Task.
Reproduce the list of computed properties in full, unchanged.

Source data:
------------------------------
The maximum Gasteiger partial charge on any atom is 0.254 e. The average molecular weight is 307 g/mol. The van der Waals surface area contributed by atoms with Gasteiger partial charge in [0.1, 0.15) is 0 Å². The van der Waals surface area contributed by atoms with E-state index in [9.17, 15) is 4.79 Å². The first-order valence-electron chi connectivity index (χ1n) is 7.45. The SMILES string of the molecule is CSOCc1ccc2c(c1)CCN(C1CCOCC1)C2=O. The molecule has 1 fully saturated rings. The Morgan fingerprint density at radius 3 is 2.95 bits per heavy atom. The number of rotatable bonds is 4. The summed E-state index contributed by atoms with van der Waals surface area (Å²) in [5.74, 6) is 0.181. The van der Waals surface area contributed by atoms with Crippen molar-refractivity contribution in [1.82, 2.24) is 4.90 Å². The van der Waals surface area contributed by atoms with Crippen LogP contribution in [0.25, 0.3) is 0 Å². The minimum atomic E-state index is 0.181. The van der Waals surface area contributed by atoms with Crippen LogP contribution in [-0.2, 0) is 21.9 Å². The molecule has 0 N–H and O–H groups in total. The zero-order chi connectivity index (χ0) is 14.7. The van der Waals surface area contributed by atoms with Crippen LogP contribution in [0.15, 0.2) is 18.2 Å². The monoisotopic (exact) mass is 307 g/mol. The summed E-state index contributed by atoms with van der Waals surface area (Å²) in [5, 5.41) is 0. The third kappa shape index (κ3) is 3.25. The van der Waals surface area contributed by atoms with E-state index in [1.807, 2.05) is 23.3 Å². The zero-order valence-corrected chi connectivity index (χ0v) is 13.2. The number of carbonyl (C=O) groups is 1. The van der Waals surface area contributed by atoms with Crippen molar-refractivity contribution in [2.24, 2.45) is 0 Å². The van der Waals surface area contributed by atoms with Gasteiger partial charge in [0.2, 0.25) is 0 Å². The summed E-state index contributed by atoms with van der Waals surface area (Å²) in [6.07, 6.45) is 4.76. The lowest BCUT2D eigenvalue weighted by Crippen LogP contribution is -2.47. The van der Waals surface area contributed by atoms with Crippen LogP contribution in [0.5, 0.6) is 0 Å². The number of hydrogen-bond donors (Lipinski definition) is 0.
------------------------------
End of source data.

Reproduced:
The maximum Gasteiger partial charge on any atom is 0.254 e. The average molecular weight is 307 g/mol. The van der Waals surface area contributed by atoms with Gasteiger partial charge in [0.1, 0.15) is 0 Å². The van der Waals surface area contributed by atoms with E-state index in [9.17, 15) is 4.79 Å². The first-order valence-electron chi connectivity index (χ1n) is 7.45. The SMILES string of the molecule is CSOCc1ccc2c(c1)CCN(C1CCOCC1)C2=O. The molecule has 1 fully saturated rings. The Morgan fingerprint density at radius 3 is 2.95 bits per heavy atom. The number of rotatable bonds is 4. The summed E-state index contributed by atoms with van der Waals surface area (Å²) in [5.74, 6) is 0.181. The van der Waals surface area contributed by atoms with Crippen molar-refractivity contribution in [1.82, 2.24) is 4.90 Å². The van der Waals surface area contributed by atoms with Crippen LogP contribution in [0.25, 0.3) is 0 Å². The minimum atomic E-state index is 0.181. The van der Waals surface area contributed by atoms with Crippen LogP contribution in [-0.2, 0) is 21.9 Å². The molecule has 0 N–H and O–H groups in total. The zero-order chi connectivity index (χ0) is 14.7. The van der Waals surface area contributed by atoms with Crippen LogP contribution in [0.15, 0.2) is 18.2 Å². The monoisotopic (exact) mass is 307 g/mol. The summed E-state index contributed by atoms with van der Waals surface area (Å²) in [5, 5.41) is 0. The third kappa shape index (κ3) is 3.25. The van der Waals surface area contributed by atoms with E-state index in [1.807, 2.05) is 23.3 Å². The zero-order valence-corrected chi connectivity index (χ0v) is 13.2. The number of carbonyl (C=O) groups is 1. The van der Waals surface area contributed by atoms with Crippen molar-refractivity contribution in [2.24, 2.45) is 0 Å². The van der Waals surface area contributed by atoms with Gasteiger partial charge in [0.2, 0.25) is 0 Å². The summed E-state index contributed by atoms with van der Waals surface area (Å²) in [6.07, 6.45) is 4.76. The lowest BCUT2D eigenvalue weighted by Crippen LogP contribution is -2.47. The van der Waals surface area contributed by atoms with Crippen LogP contribution in [0.5, 0.6) is 0 Å². The number of hydrogen-bond donors (Lipinski definition) is 0.